Collaborative fundraising for affordable housing

Raising private sector and philanthropic funding for affordable housing is a perennial challenge in ending homelessness. This session will feature presentations from the Vancouver Streetohome Foundation who have raised over $28 million to support 1,000 units of housing and Calgary’s Resolve Campaign, an innovative multiagency collaborative campaign that aims to raise $120 million to build affordable and supportive housing for over 3,000.


From surviving to thriving: supporting chronically homeless adults in permanent housing

This session highlights challenges and solutions for housing chronically homeless clients with significant mental illness and/or medical challenges in a Housing First Model. This session will share learnings from the Pathways to Housing program in Calgary. Attendees will learn and discuss how to assess client care needs, how to collaborate with health care services, how to proceed if a client is no longer able to live independently, how to cope with the added strain of caring for clients with increased care needs, how to support a client who resists care related to aging, and how to prevent staff burn-out when multiple dimensions of advanced and coordinated care is required  (medically/psychiatrically, home maintenance, laundry, meal delivery service, personal hygiene, and medication support).


Social enterprise in support of ending homelessness

Social enterprises are profit making ventures run by a not for profit or charitable organization. The profits generated are returned to the non-profit entity to be used to support the mission and mandate of the organization. This session will look at three Vancouver social enterprises relating to homelessness.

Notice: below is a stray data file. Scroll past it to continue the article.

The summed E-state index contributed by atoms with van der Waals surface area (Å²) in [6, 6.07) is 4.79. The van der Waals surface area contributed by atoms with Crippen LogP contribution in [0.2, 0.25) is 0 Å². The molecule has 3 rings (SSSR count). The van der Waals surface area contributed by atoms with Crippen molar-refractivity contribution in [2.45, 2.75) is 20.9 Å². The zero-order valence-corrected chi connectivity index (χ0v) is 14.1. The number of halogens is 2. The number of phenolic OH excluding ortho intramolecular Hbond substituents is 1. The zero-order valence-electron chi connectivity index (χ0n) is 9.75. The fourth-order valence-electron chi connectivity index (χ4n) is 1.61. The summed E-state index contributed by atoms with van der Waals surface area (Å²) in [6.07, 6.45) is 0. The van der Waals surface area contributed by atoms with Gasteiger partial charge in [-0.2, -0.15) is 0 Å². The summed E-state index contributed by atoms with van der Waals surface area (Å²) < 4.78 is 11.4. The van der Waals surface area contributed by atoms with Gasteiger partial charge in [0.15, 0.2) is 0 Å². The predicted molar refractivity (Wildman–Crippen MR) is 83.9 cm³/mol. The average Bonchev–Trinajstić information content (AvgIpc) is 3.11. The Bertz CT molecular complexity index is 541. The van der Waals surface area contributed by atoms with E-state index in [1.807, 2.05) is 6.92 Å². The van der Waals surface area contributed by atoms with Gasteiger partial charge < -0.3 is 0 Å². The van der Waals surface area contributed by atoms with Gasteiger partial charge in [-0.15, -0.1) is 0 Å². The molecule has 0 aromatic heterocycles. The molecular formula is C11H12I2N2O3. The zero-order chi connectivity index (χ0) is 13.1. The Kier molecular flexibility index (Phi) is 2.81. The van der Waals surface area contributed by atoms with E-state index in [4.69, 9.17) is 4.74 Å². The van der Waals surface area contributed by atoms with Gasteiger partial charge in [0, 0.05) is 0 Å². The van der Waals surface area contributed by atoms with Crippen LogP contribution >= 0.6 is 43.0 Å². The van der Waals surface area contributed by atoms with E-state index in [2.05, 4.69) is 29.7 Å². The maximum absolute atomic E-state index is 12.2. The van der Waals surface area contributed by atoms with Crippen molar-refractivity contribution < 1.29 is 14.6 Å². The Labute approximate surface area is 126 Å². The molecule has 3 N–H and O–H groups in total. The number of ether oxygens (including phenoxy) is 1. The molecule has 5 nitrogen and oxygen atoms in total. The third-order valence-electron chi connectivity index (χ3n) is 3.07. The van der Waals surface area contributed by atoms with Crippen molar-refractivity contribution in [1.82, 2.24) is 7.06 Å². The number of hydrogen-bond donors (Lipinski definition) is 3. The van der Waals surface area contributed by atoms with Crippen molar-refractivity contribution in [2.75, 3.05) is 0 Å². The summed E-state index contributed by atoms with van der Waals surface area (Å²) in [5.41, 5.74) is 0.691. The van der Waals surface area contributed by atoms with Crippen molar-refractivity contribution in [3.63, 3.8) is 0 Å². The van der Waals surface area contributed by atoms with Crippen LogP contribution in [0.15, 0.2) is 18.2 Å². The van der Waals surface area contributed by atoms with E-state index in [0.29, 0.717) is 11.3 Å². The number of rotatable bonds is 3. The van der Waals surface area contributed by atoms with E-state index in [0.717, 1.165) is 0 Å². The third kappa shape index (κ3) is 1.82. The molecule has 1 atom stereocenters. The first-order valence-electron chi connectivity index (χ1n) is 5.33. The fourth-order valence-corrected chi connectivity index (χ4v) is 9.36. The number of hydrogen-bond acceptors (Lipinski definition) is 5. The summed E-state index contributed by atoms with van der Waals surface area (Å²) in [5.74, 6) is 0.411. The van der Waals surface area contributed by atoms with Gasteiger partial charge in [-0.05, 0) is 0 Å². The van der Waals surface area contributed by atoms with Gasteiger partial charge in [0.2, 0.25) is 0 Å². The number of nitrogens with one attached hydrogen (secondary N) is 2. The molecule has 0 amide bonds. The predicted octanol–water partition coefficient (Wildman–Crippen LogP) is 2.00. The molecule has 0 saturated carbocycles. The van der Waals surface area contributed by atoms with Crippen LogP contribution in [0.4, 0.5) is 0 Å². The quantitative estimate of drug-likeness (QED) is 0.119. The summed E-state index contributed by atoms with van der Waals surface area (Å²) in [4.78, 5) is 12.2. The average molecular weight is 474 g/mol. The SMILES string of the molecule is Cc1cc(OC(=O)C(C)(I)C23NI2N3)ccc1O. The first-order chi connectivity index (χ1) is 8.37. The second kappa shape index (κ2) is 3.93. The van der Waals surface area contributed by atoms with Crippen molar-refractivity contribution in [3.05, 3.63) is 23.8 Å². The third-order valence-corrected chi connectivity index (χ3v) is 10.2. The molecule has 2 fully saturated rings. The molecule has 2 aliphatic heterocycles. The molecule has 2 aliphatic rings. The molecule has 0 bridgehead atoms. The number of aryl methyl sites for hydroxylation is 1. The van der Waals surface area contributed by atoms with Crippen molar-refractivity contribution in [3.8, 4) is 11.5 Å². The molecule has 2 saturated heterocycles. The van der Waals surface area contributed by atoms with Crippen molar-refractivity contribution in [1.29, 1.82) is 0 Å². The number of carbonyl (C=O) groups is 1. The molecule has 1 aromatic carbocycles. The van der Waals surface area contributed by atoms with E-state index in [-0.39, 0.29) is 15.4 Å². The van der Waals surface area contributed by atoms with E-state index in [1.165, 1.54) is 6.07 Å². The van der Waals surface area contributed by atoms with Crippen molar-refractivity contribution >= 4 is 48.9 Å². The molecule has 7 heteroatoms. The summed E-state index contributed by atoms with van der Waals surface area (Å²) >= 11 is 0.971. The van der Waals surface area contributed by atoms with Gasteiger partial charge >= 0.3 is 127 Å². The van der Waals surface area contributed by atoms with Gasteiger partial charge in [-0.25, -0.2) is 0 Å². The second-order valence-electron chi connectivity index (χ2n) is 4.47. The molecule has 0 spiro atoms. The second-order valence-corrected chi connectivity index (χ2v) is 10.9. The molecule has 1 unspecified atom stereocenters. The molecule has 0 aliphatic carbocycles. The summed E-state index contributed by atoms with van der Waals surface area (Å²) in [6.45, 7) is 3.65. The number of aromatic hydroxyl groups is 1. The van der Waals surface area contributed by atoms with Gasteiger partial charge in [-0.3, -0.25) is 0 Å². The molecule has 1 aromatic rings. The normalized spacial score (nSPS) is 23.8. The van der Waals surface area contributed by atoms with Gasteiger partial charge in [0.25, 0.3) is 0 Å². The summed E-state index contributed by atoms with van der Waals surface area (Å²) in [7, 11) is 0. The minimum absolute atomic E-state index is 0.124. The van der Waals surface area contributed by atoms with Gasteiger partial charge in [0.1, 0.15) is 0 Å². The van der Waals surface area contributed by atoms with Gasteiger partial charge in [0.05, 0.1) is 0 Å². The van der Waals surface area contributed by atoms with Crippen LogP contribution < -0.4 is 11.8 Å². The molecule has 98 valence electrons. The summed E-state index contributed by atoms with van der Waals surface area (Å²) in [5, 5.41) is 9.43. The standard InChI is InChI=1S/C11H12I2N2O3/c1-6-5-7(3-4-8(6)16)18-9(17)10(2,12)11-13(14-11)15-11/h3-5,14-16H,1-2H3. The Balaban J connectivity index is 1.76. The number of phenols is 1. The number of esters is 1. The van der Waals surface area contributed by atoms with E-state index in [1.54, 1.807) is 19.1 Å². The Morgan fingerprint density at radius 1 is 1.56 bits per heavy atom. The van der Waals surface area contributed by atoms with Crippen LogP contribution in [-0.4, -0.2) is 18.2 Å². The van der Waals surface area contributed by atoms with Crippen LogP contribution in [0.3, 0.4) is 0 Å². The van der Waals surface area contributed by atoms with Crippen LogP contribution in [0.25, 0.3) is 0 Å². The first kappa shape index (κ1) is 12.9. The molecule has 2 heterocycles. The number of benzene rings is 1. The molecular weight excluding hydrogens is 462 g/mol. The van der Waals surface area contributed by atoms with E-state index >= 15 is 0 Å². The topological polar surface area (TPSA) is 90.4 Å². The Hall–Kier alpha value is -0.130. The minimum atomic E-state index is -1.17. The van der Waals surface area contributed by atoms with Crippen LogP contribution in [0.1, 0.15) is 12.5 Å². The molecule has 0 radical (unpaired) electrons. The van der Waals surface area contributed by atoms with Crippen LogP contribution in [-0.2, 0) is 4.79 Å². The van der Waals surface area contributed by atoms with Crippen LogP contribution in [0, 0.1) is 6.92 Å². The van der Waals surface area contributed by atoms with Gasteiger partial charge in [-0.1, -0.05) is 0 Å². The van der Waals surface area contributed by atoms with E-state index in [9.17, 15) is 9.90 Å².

Adapting Housing First for Aboriginal peoples

Aboriginal people are over represented in Canada’s homelessness population, even more so among the chronic and episodically homeless. Most Aboriginal people have taken a unique pathway into homelessness (impacted by Residential Schools, generational poverty, trauma and racism) and have unique needs that must be considered in ending their homelessness. This session discusses the unique needs of Aboriginal people and how those needs can be accommodated in Housing First programs.


Harm reduction for youth

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There is a need for increased harm reduction services for homeless youth. This session takes a look at some of the successful models and explores what these supports and services look like in a Housing First context.


Housing First in the rural context: Can it work here?

The answer is Yes! This workshop will provide information on how some rural communities in Canada and the United States have successfully implemented Housing First to meet their unique needs. Using lessons learned from these areas, presenters will answer questions such as: How do we find housing? What does a “team” look like when it is covering over 150 KM end to end? How do we maintain contact with program participants? Who supports the staff?